Free Legal Advice Is Worth What You Pay For It

Discussion in 'Local Chicken Laws & Ordinances' started by BigPeep, Jun 22, 2009.

  1. BigPeep

    BigPeep Songster

    May 27, 2009
    I have only been involved in the BYC site for a short time since getting my chickens. However, I have noticed a pattern to the posts on the ordinance topic.

    People who post here have tended many times to have just hauled off and put in chickens without bothering to check local zoning laws and any subdivision covenants or restrictions. Then there is a complaint and now they are in trouble. There will always eventually be a complaint. It's just a matter of time.

    You have now really put yourself under the gun as the complaint will usually trigger a daily fine until you get rid of the chickens . There will then be a hearing scheduled if it is an ordincance violation, where you will have to "scramble" to assemble your arguments and support for why the ordinance either doesn't apply to you or should be changed. If you show up and are the "Lone Rooster" in town who wants chickens, they are likely to view you as a "bad egg" and deny any variances. Worse, this will set a recent precedent that will make it more difficult to make changes later.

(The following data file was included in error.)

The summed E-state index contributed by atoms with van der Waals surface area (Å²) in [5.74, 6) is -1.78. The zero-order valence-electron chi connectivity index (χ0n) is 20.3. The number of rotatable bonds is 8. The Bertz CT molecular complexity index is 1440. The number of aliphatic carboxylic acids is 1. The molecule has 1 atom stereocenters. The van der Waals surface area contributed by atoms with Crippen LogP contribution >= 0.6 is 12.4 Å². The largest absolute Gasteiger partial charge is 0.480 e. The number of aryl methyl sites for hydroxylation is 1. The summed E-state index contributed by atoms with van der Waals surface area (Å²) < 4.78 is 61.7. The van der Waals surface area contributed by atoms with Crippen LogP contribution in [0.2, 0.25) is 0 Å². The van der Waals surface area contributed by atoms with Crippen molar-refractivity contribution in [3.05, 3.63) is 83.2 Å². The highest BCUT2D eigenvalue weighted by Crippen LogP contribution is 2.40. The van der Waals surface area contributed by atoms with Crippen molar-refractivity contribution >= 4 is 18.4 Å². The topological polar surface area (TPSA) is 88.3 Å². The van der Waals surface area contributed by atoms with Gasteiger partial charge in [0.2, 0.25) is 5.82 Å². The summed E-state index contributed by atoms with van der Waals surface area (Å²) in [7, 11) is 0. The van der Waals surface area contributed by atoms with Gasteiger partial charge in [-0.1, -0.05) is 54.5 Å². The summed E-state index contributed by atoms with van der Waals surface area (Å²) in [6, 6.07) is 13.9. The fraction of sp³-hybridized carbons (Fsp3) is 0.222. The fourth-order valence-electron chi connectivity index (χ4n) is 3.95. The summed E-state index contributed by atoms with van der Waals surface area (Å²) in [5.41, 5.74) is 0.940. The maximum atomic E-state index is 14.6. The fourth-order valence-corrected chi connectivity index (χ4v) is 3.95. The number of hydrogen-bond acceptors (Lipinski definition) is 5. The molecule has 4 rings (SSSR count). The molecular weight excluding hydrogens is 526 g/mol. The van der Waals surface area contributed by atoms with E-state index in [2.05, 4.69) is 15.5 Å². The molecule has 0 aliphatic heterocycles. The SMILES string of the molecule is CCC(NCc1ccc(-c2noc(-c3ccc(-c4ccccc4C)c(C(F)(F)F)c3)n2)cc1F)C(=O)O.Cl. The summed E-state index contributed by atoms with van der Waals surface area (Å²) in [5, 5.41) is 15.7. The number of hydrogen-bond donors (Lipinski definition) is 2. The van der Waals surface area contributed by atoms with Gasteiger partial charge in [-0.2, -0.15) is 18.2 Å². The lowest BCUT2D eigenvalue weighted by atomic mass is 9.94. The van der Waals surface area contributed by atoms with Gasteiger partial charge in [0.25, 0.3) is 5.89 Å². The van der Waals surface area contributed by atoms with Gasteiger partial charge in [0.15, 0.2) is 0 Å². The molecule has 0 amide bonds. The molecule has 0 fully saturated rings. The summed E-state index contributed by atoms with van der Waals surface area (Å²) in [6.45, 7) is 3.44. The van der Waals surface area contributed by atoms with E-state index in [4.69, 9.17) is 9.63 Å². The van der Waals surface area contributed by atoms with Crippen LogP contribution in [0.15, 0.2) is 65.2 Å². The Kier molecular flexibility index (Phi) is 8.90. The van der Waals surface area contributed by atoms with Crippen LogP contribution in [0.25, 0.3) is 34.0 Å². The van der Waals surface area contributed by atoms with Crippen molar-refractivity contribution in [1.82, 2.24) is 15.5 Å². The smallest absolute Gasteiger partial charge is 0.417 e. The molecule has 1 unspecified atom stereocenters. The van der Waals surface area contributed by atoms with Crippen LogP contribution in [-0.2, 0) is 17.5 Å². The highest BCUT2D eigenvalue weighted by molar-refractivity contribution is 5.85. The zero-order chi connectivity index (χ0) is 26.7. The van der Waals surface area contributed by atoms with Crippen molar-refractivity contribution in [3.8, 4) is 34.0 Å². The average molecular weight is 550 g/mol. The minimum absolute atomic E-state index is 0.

Assuming you are reading this BEFORE you get the chickens, or at least before anyone has complained, here is what I would do:

    (1) Research all applicable ordinance and, if you are in a planned subdivision, any covenants and restrictions. Do this under the table so as not to alert anyone that someone is looking into it. If you call to find out and they either don't have a restriction or the one they have is faulty, they may try to clean it up.